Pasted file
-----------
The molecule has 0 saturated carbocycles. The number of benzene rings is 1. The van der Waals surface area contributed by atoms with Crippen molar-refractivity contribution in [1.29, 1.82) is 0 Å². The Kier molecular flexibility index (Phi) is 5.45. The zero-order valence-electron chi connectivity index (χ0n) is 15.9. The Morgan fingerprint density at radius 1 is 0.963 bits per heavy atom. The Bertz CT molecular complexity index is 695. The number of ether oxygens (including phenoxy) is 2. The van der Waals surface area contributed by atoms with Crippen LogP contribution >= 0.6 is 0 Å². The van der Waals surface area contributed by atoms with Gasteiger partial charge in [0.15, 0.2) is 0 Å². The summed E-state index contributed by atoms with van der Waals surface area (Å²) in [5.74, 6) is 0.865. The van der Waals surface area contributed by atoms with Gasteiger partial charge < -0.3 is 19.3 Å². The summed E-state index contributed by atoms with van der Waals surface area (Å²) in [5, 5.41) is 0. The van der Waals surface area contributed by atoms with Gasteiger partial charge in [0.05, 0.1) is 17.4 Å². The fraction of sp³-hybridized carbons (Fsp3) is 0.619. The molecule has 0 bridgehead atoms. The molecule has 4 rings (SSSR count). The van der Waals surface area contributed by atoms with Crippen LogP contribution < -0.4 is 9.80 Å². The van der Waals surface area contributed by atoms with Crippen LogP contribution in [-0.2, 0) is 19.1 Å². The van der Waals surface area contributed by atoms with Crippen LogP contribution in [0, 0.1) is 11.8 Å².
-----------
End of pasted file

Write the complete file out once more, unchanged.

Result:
The molecule has 0 saturated carbocycles. The number of benzene rings is 1. The van der Waals surface area contributed by atoms with Crippen molar-refractivity contribution in [1.29, 1.82) is 0 Å². The Kier molecular flexibility index (Phi) is 5.45. The zero-order valence-electron chi connectivity index (χ0n) is 15.9. The Morgan fingerprint density at radius 1 is 0.963 bits per heavy atom. The Bertz CT molecular complexity index is 695. The number of ether oxygens (including phenoxy) is 2. The van der Waals surface area contributed by atoms with Crippen LogP contribution >= 0.6 is 0 Å². The van der Waals surface area contributed by atoms with Gasteiger partial charge in [0.15, 0.2) is 0 Å². The summed E-state index contributed by atoms with van der Waals surface area (Å²) in [5.74, 6) is 0.865. The van der Waals surface area contributed by atoms with Gasteiger partial charge < -0.3 is 19.3 Å². The summed E-state index contributed by atoms with van der Waals surface area (Å²) in [5, 5.41) is 0. The van der Waals surface area contributed by atoms with Gasteiger partial charge in [0.05, 0.1) is 17.4 Å². The fraction of sp³-hybridized carbons (Fsp3) is 0.619. The molecule has 0 bridgehead atoms. The molecule has 4 rings (SSSR count). The van der Waals surface area contributed by atoms with Crippen LogP contribution < -0.4 is 9.80 Å². The van der Waals surface area contributed by atoms with Crippen LogP contribution in [-0.2, 0) is 19.1 Å². The van der Waals surface area contributed by atoms with Crippen LogP contribution in [0, 0.1) is 11.8 Å².